Sledding sits right at the bottom of the winter sports hierarchy. Although they’re great for kids, or adults who want to slide down the driveway after a few eggnogs, true adrenaline junkies are likely to step straight past the sled and into a set of skis or a board. Aroc wants to change that with the performance carving Sports Sled.
Central to the appeal of the Sports Sled is its tilting body and waisted runners, designed to open the door for proper carved turns. Riders straddle the wooden frame of the sledge, and place their feet in the middle of the skis. There are two handles protruding from the middle of the seat, so the rider leans forward and steers from between their legs.
According to the designers, this seating position is “ergonomic,” and the steering position evokes an “inimitable feeling while riding.” Beside the “inimitable feeling” you get while straddling a tilting wooden sled, though, the design has other perks. The central hinge acts like a natural suspension system, and the feet-spread seating position should allow inexperienced riders to control their speed with their feet.
With some practice, the company says riders should be able to slow down by slinging the sled sideways – equivalent to a hockey stop. In spite of the fact there are two skis on the bottom, and the fact you’re on the snow, riding the sled is reportedly more like slicing through the bends on a motorbike. We’ll have to put one to the test and find out if that’s actually true, of course.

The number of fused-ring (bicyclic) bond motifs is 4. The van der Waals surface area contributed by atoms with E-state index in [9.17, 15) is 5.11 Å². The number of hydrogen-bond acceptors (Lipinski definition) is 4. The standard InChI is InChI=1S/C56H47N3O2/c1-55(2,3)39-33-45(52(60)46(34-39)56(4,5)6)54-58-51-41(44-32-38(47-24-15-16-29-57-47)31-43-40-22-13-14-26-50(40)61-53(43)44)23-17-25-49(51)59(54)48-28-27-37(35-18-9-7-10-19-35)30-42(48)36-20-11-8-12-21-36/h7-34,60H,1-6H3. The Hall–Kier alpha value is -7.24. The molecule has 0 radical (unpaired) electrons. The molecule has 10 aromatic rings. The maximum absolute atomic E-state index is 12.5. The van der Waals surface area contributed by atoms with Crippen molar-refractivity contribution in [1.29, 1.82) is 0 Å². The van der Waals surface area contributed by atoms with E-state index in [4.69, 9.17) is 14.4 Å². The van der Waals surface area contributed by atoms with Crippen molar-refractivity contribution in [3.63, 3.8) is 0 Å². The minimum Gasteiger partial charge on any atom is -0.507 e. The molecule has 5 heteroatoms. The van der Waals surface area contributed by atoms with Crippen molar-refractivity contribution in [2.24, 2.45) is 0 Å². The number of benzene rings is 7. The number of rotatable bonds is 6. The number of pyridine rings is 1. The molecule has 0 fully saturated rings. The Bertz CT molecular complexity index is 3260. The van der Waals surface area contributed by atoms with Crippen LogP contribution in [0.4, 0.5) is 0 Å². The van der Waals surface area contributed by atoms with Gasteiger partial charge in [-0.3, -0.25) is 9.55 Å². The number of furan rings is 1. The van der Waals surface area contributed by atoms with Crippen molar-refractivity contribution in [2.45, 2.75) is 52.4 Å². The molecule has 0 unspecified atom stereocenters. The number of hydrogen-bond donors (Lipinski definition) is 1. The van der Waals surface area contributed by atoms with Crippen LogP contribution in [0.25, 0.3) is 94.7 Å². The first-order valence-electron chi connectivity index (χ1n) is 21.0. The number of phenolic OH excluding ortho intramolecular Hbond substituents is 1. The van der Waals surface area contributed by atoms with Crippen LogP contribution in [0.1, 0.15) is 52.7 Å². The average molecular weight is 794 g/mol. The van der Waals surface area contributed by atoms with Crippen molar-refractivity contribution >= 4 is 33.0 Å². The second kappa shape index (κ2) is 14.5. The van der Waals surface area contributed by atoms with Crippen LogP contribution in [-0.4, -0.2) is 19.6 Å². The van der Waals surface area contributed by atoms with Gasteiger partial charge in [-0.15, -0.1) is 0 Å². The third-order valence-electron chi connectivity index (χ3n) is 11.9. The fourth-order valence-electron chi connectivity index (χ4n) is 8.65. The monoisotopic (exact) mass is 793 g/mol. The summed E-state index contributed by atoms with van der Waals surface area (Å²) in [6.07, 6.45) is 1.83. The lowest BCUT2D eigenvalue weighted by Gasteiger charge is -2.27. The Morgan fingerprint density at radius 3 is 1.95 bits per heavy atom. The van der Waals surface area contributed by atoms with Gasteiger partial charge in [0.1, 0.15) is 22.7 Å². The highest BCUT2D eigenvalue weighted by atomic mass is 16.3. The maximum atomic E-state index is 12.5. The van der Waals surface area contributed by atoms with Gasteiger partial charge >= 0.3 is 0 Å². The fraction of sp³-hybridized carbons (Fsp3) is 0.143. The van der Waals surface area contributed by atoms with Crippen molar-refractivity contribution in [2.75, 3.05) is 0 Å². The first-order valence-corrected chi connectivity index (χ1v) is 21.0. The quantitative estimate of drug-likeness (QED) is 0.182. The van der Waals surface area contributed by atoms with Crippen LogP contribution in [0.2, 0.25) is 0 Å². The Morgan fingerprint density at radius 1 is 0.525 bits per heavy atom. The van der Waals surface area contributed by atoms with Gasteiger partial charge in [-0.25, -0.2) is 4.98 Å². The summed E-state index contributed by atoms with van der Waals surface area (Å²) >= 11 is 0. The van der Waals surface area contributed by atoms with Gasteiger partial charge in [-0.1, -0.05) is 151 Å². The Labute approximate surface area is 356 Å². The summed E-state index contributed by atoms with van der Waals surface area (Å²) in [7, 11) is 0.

There will be three different models: the Classic, Sport and Deluxe. The Classic is aimed at rental companies, with aluminum edges and softer tuning on the central spring for a more forgiving ride. Jumping to the Sport gives you steel edges and a stiffer spring, while the Deluxe has a unique finish to the wood, and a pocket for storing your valuables.
Aroc is seeking funding on Kickstarter, where it has raised just under CHF9,000 ($9,300) of its CHF55,000 ($56,800) goal with 30 days remaining. Pledging CHF35 ($36) reserves you a test ride of the sled in Switzerland, while CHF55 ($57) gets you a branded beanie. Reserving a Classic sled will cost CHF360 ($372) – a significant saving on the CHF820 ($850) it’s expected to cost in stores. You’ll need to pledge CHF480 ($495) for a Sport and CHF650 ($670) for a Deluxe.
That seems expensive, especially when you consider a decent set of skis doesn’t cost much more. But it is significantly cheaper than the full carbon Snolo sled we covered a few years ago, and some people will undoubtedly love being the only person on the mountain with a wooden Swiss sled between their legs.
You can check it out in the video below.
Source: Aroc Snowsports
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